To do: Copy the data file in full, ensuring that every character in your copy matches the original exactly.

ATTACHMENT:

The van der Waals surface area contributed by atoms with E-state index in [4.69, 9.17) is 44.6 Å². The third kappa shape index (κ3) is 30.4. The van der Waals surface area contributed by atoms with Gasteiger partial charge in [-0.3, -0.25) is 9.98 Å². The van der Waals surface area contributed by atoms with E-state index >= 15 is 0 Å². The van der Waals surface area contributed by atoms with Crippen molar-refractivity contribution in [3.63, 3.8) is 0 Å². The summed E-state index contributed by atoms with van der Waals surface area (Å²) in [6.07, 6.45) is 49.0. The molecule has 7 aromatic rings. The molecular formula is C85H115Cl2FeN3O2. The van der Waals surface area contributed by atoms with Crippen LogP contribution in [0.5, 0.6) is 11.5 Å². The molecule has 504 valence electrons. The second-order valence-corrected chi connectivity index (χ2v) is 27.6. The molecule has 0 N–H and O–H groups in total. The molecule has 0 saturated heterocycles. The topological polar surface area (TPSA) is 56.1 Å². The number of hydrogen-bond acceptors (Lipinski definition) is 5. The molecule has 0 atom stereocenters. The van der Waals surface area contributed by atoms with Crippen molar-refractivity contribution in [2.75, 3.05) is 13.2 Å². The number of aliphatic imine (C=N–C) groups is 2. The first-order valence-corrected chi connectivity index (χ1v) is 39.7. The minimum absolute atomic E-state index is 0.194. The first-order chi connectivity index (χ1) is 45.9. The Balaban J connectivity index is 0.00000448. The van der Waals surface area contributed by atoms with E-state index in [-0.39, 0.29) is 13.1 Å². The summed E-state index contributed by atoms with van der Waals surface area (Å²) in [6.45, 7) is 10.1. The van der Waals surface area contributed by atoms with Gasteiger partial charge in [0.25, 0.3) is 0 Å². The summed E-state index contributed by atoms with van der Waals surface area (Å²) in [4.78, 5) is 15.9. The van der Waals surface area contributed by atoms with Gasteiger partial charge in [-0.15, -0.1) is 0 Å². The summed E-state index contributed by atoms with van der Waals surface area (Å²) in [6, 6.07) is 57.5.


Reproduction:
The van der Waals surface area contributed by atoms with E-state index in [4.69, 9.17) is 44.6 Å². The third kappa shape index (κ3) is 30.4. The van der Waals surface area contributed by atoms with Gasteiger partial charge in [-0.3, -0.25) is 9.98 Å². The van der Waals surface area contributed by atoms with E-state index >= 15 is 0 Å². The van der Waals surface area contributed by atoms with Crippen molar-refractivity contribution in [3.63, 3.8) is 0 Å². The summed E-state index contributed by atoms with van der Waals surface area (Å²) in [6.07, 6.45) is 49.0. The molecule has 7 aromatic rings. The molecular formula is C85H115Cl2FeN3O2. The van der Waals surface area contributed by atoms with Crippen LogP contribution in [0.5, 0.6) is 11.5 Å². The molecule has 504 valence electrons. The second-order valence-corrected chi connectivity index (χ2v) is 27.6. The molecule has 0 N–H and O–H groups in total. The molecule has 0 saturated heterocycles. The topological polar surface area (TPSA) is 56.1 Å². The number of hydrogen-bond acceptors (Lipinski definition) is 5. The molecule has 0 atom stereocenters. The van der Waals surface area contributed by atoms with Crippen molar-refractivity contribution in [2.75, 3.05) is 13.2 Å². The number of aliphatic imine (C=N–C) groups is 2. The first-order valence-corrected chi connectivity index (χ1v) is 39.7. The minimum absolute atomic E-state index is 0.194. The first-order chi connectivity index (χ1) is 45.9. The Balaban J connectivity index is 0.00000448. The van der Waals surface area contributed by atoms with E-state index in [-0.39, 0.29) is 13.1 Å². The summed E-state index contributed by atoms with van der Waals surface area (Å²) in [6.45, 7) is 10.1. The van der Waals surface area contributed by atoms with Gasteiger partial charge in [0.25, 0.3) is 0 Å². The summed E-state index contributed by atoms with van der Waals surface area (Å²) in [4.78, 5) is 15.9. The van der Waals surface area contributed by atoms with Gasteiger partial charge in [-0.15, -0.1) is 0 Å². The summed E-state index contributed by atoms with van der Waals surface area (Å²) in [6, 6.07) is 57.5.